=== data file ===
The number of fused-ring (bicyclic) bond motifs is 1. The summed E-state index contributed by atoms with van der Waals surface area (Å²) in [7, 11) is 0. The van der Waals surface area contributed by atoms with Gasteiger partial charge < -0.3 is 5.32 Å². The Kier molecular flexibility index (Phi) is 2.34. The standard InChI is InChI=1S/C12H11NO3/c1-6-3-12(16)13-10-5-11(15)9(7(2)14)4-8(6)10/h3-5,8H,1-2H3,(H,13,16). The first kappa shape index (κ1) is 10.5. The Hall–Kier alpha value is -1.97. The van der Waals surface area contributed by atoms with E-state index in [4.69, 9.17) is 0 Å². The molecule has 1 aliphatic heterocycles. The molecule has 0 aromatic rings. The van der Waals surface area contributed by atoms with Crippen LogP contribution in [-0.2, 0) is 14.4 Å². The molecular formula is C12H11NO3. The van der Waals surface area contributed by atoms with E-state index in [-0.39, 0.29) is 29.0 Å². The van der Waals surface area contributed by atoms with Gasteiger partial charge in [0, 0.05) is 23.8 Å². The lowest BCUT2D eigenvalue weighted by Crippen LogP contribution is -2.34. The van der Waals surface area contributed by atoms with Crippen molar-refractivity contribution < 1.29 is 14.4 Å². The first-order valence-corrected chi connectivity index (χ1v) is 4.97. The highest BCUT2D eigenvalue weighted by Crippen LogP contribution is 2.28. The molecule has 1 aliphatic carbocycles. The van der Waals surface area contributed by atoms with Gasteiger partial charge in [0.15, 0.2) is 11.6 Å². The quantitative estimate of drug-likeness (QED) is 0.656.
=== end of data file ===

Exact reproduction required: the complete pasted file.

The number of fused-ring (bicyclic) bond motifs is 1. The summed E-state index contributed by atoms with van der Waals surface area (Å²) in [7, 11) is 0. The van der Waals surface area contributed by atoms with Gasteiger partial charge < -0.3 is 5.32 Å². The Kier molecular flexibility index (Phi) is 2.34. The standard InChI is InChI=1S/C12H11NO3/c1-6-3-12(16)13-10-5-11(15)9(7(2)14)4-8(6)10/h3-5,8H,1-2H3,(H,13,16). The first kappa shape index (κ1) is 10.5. The Hall–Kier alpha value is -1.97. The van der Waals surface area contributed by atoms with E-state index in [4.69, 9.17) is 0 Å². The molecule has 1 aliphatic heterocycles. The molecule has 0 aromatic rings. The van der Waals surface area contributed by atoms with Crippen LogP contribution in [-0.2, 0) is 14.4 Å². The molecular formula is C12H11NO3. The van der Waals surface area contributed by atoms with E-state index in [-0.39, 0.29) is 29.0 Å². The van der Waals surface area contributed by atoms with Gasteiger partial charge in [0, 0.05) is 23.8 Å². The lowest BCUT2D eigenvalue weighted by Crippen LogP contribution is -2.34. The van der Waals surface area contributed by atoms with Crippen molar-refractivity contribution < 1.29 is 14.4 Å². The first-order valence-corrected chi connectivity index (χ1v) is 4.97. The highest BCUT2D eigenvalue weighted by Crippen LogP contribution is 2.28. The molecule has 1 aliphatic carbocycles. The van der Waals surface area contributed by atoms with Gasteiger partial charge in [0.15, 0.2) is 11.6 Å². The quantitative estimate of drug-likeness (QED) is 0.656.